Candidates for the Shawnee Mission School District ranked teacher and staff retention and open discussion as their top concerns.
In response to a Kansas City Beacon questionnaire, the candidates outlined their positions on improving student achievement, paying school board members and including LGBTQ students.
The school board consists of one member from each of five subdistricts plus two at-large members. Four positions are up for a vote this year, three from subdistricts and one at large.
In the north-central area of the district, Mario Garcia III is running against Ronald N. Occhiogrosso for the Member 1 position. Both candidates would be newcomers to the board.
Mark Tallent is challenging incumbent Jessica Hembree for the Member 3 position representing the southern part of the district. Tallent did not respond to the questionnaire.
Incumbent Jamie Borgman, who represents the northwest part of the district, faces challenger Lynn McLarty in a race for the Member 5 position. McLarty declined to respond to the questionnaire.
Two at-large candidates, David H. Westbrook and Logan Austin, are vying for the Member 7 position. Austin did not respond to the questionnaire.
Meet the candidates
Mario Garcia III
Occupation: Philanthropic giving manager, Children’s Mercy Hospital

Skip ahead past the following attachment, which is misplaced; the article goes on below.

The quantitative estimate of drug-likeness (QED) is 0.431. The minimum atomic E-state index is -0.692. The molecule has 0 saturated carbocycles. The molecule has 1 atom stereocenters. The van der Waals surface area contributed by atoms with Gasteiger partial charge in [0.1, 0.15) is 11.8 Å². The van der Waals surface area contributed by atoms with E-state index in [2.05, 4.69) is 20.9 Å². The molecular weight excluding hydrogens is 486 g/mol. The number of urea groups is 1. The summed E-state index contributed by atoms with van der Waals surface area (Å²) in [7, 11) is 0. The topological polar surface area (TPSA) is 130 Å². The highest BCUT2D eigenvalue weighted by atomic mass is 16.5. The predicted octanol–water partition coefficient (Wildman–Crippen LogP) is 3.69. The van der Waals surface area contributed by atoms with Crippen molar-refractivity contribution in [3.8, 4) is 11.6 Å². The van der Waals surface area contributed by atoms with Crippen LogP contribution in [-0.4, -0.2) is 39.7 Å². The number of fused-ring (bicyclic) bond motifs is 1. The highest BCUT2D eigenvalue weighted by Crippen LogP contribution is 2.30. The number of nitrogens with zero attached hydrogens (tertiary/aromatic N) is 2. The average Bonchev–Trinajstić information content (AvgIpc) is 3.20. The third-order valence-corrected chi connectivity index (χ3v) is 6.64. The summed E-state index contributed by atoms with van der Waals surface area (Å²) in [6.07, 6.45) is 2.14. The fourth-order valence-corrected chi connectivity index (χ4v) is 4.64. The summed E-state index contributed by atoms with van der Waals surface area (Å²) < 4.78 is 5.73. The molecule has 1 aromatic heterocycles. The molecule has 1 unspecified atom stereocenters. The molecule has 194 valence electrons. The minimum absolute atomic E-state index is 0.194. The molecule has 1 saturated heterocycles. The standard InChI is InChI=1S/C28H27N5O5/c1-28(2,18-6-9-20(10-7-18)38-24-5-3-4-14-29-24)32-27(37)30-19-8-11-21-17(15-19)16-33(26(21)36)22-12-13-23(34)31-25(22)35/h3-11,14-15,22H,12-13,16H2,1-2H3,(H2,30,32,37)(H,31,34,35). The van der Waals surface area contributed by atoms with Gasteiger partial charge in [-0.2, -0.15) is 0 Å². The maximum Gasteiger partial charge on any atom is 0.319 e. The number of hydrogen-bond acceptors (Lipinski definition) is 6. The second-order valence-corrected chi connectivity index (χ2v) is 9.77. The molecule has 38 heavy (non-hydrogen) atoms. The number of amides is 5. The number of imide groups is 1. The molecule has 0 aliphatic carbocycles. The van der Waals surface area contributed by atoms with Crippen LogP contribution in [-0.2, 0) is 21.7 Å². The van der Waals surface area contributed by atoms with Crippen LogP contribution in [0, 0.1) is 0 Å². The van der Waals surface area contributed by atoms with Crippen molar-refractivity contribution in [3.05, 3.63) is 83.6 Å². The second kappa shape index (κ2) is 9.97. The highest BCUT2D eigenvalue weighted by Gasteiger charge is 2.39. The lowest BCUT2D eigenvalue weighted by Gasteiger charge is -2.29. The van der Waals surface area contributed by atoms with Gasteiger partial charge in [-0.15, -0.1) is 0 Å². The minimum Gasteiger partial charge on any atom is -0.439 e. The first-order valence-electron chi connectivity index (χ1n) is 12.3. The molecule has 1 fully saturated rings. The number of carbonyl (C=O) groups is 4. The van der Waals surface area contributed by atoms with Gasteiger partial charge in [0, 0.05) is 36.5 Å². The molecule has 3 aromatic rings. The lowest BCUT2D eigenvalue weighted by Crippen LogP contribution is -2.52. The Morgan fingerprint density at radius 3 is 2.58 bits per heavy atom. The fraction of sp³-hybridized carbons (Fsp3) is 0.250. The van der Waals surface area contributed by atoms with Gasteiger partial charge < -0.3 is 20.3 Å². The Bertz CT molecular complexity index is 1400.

Background and qualifications: I am a proud product of USD 512. I’ve spent 20 years in my school community working to build bridges and connect the families and students who live there.
Favorite school-related event: Any time that the entire student body came together, mainly assemblies in high school and Friday night football games.
Favorite subject in school: English/literature
Ronald N. Occhiogrosso
Occupation: Middle school science teacher
Background and qualifications: I have a bachelor’s of science, master’s of science and doctorate in chemical engineering. I have (worked) in education for nearly 40 years from middle school to college. Fran and I have been married for 40 years and have six children and 12 grandkids. Walks with Fran and gardening are favorite pastimes.
Favorite school-related event: Teaching science! And in particular, doing exciting demonstrations with my students. Students learn by hands-on experiments, and so I have a wide range of them ready to share. Tying them into the curriculum is when it gets really exciting.
A close second place favorite event is when the school musical (or play) is performed. It never ceases to amaze me how students can be quite the different person when they are portraying a character.
Favorite subject in school: Science
Occupation: I run a small business focused on nonprofit advocacy, strategic planning and evaluation.
Background and qualifications: I ran in 2019 after completing an Education Policy Fellowship. With my track record advocating for children in my professional roles, I felt serving on the school board was a great fit.
Favorite school event: My favorite school event is back to school night. I love visiting my children’s classrooms, meeting their teachers and getting a preview of the year ahead. The excitement and optimism of a new school year is palpable.
Favorite subject in school: English/language arts
Mark Tallent did not respond to the questionnaire and does not appear to have a website or social media presence for his campaign. He is listed as the preferred candidate in a Johnson County Republican Party voter guide.
Occupation: Regional business director